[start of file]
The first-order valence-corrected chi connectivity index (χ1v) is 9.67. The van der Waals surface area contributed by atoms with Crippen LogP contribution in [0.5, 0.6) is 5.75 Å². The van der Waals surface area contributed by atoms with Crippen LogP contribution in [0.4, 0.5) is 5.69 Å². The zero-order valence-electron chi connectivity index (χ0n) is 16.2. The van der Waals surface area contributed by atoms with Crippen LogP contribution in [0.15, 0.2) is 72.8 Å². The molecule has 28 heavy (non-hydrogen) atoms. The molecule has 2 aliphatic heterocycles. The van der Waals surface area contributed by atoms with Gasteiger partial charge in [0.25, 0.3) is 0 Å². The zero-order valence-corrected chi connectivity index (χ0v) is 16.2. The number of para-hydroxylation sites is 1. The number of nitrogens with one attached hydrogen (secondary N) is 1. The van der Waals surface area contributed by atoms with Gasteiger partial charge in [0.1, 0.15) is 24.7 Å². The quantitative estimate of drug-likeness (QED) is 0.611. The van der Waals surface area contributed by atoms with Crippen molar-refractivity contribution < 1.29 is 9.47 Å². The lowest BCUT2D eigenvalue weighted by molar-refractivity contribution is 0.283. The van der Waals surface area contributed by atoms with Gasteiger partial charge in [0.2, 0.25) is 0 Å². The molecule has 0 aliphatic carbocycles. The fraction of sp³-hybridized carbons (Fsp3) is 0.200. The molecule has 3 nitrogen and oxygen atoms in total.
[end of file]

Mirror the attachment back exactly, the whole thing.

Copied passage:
The first-order valence-corrected chi connectivity index (χ1v) is 9.67. The van der Waals surface area contributed by atoms with Crippen LogP contribution in [0.5, 0.6) is 5.75 Å². The van der Waals surface area contributed by atoms with Crippen LogP contribution in [0.4, 0.5) is 5.69 Å². The zero-order valence-electron chi connectivity index (χ0n) is 16.2. The van der Waals surface area contributed by atoms with Crippen LogP contribution in [0.15, 0.2) is 72.8 Å². The molecule has 28 heavy (non-hydrogen) atoms. The molecule has 2 aliphatic heterocycles. The van der Waals surface area contributed by atoms with Gasteiger partial charge in [0.25, 0.3) is 0 Å². The zero-order valence-corrected chi connectivity index (χ0v) is 16.2. The number of para-hydroxylation sites is 1. The number of nitrogens with one attached hydrogen (secondary N) is 1. The van der Waals surface area contributed by atoms with Gasteiger partial charge in [0.1, 0.15) is 24.7 Å². The quantitative estimate of drug-likeness (QED) is 0.611. The van der Waals surface area contributed by atoms with Crippen molar-refractivity contribution < 1.29 is 9.47 Å². The lowest BCUT2D eigenvalue weighted by molar-refractivity contribution is 0.283. The van der Waals surface area contributed by atoms with Gasteiger partial charge in [0.2, 0.25) is 0 Å². The molecule has 0 aliphatic carbocycles. The fraction of sp³-hybridized carbons (Fsp3) is 0.200. The molecule has 3 nitrogen and oxygen atoms in total.